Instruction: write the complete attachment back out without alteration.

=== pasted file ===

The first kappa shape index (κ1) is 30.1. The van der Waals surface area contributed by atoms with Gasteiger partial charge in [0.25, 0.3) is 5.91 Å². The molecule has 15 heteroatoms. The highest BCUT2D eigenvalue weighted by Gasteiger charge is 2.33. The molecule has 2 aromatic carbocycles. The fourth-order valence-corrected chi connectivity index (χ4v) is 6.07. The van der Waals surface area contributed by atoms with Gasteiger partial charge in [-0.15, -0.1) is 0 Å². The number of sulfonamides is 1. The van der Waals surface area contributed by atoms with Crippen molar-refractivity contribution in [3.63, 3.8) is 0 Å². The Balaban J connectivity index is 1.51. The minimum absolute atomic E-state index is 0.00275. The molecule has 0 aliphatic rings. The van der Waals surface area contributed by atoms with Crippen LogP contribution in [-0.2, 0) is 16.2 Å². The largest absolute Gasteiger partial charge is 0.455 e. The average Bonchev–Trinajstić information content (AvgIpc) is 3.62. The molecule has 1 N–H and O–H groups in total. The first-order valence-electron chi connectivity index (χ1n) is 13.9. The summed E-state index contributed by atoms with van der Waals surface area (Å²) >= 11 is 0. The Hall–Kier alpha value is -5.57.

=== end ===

The first kappa shape index (κ1) is 30.1. The van der Waals surface area contributed by atoms with Gasteiger partial charge in [0.25, 0.3) is 5.91 Å². The molecule has 15 heteroatoms. The highest BCUT2D eigenvalue weighted by Gasteiger charge is 2.33. The molecule has 2 aromatic carbocycles. The fourth-order valence-corrected chi connectivity index (χ4v) is 6.07. The van der Waals surface area contributed by atoms with Gasteiger partial charge in [-0.15, -0.1) is 0 Å². The number of sulfonamides is 1. The van der Waals surface area contributed by atoms with Crippen molar-refractivity contribution in [3.63, 3.8) is 0 Å². The Balaban J connectivity index is 1.51. The minimum absolute atomic E-state index is 0.00275. The molecule has 0 aliphatic rings. The van der Waals surface area contributed by atoms with Crippen LogP contribution in [-0.2, 0) is 16.2 Å². The largest absolute Gasteiger partial charge is 0.455 e. The average Bonchev–Trinajstić information content (AvgIpc) is 3.62. The molecule has 1 N–H and O–H groups in total. The first-order valence-electron chi connectivity index (χ1n) is 13.9. The summed E-state index contributed by atoms with van der Waals surface area (Å²) >= 11 is 0. The Hall–Kier alpha value is -5.57.